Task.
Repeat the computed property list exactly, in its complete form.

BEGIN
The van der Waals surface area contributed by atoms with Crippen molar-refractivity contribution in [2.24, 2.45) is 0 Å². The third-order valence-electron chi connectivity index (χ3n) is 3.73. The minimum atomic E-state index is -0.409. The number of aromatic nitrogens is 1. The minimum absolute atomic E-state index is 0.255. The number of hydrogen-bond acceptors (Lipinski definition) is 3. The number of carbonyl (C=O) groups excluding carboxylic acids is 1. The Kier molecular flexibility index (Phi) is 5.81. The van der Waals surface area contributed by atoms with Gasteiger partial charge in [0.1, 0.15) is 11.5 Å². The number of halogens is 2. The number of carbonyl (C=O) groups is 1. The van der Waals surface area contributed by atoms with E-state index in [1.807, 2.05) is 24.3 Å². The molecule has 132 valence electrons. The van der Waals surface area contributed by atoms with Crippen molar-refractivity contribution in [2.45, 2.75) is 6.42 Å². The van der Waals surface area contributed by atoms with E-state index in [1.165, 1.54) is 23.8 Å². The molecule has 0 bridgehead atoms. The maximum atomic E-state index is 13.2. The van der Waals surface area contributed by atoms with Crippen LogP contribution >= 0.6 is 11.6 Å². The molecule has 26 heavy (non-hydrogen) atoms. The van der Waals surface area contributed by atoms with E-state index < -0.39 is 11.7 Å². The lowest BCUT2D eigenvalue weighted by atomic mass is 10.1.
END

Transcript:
The van der Waals surface area contributed by atoms with Crippen molar-refractivity contribution in [2.24, 2.45) is 0 Å². The third-order valence-electron chi connectivity index (χ3n) is 3.73. The minimum atomic E-state index is -0.409. The number of aromatic nitrogens is 1. The minimum absolute atomic E-state index is 0.255. The number of hydrogen-bond acceptors (Lipinski definition) is 3. The number of carbonyl (C=O) groups excluding carboxylic acids is 1. The Kier molecular flexibility index (Phi) is 5.81. The van der Waals surface area contributed by atoms with Gasteiger partial charge in [0.1, 0.15) is 11.5 Å². The number of halogens is 2. The number of carbonyl (C=O) groups is 1. The van der Waals surface area contributed by atoms with E-state index in [1.807, 2.05) is 24.3 Å². The molecule has 132 valence electrons. The van der Waals surface area contributed by atoms with Crippen molar-refractivity contribution in [2.45, 2.75) is 6.42 Å². The van der Waals surface area contributed by atoms with E-state index in [1.165, 1.54) is 23.8 Å². The molecule has 0 bridgehead atoms. The maximum atomic E-state index is 13.2. The van der Waals surface area contributed by atoms with Crippen LogP contribution >= 0.6 is 11.6 Å². The molecule has 26 heavy (non-hydrogen) atoms. The van der Waals surface area contributed by atoms with E-state index < -0.39 is 11.7 Å². The lowest BCUT2D eigenvalue weighted by atomic mass is 10.1.